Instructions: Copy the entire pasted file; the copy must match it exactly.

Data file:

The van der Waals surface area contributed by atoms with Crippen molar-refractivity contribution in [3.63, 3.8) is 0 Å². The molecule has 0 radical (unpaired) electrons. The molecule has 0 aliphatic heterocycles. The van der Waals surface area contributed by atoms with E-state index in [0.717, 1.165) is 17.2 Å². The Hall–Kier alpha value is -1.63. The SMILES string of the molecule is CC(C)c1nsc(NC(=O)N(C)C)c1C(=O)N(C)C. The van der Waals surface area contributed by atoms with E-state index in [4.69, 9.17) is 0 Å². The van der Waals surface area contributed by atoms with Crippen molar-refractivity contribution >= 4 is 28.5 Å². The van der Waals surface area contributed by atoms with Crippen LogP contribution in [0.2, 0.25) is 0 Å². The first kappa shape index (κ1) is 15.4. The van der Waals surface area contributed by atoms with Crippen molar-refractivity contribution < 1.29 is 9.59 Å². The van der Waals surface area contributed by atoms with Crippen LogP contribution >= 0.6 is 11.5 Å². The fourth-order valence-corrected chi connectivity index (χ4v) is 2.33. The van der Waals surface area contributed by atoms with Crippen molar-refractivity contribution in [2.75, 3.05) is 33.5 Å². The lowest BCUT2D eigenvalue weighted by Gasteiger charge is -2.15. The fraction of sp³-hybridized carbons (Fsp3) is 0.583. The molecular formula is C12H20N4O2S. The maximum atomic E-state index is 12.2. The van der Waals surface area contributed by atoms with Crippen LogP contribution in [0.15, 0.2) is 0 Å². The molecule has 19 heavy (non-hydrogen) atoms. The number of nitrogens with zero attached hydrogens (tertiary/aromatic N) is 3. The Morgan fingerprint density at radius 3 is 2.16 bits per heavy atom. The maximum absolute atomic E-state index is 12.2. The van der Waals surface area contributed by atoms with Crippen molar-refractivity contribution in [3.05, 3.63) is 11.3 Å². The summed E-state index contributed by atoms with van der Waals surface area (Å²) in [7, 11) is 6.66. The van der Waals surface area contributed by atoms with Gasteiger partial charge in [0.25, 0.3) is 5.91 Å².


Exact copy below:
The van der Waals surface area contributed by atoms with Crippen molar-refractivity contribution in [3.63, 3.8) is 0 Å². The molecule has 0 radical (unpaired) electrons. The molecule has 0 aliphatic heterocycles. The van der Waals surface area contributed by atoms with E-state index in [0.717, 1.165) is 17.2 Å². The Hall–Kier alpha value is -1.63. The SMILES string of the molecule is CC(C)c1nsc(NC(=O)N(C)C)c1C(=O)N(C)C. The van der Waals surface area contributed by atoms with E-state index in [4.69, 9.17) is 0 Å². The van der Waals surface area contributed by atoms with Crippen molar-refractivity contribution >= 4 is 28.5 Å². The van der Waals surface area contributed by atoms with Crippen LogP contribution in [0.2, 0.25) is 0 Å². The first kappa shape index (κ1) is 15.4. The van der Waals surface area contributed by atoms with Crippen molar-refractivity contribution < 1.29 is 9.59 Å². The van der Waals surface area contributed by atoms with Crippen LogP contribution >= 0.6 is 11.5 Å². The fourth-order valence-corrected chi connectivity index (χ4v) is 2.33. The van der Waals surface area contributed by atoms with Crippen molar-refractivity contribution in [2.75, 3.05) is 33.5 Å². The lowest BCUT2D eigenvalue weighted by Gasteiger charge is -2.15. The fraction of sp³-hybridized carbons (Fsp3) is 0.583. The molecular formula is C12H20N4O2S. The maximum atomic E-state index is 12.2. The van der Waals surface area contributed by atoms with Crippen LogP contribution in [0.15, 0.2) is 0 Å². The molecule has 19 heavy (non-hydrogen) atoms. The number of nitrogens with zero attached hydrogens (tertiary/aromatic N) is 3. The Morgan fingerprint density at radius 3 is 2.16 bits per heavy atom. The maximum absolute atomic E-state index is 12.2. The van der Waals surface area contributed by atoms with Crippen molar-refractivity contribution in [3.05, 3.63) is 11.3 Å². The summed E-state index contributed by atoms with van der Waals surface area (Å²) in [7, 11) is 6.66. The van der Waals surface area contributed by atoms with Gasteiger partial charge in [0.25, 0.3) is 5.91 Å².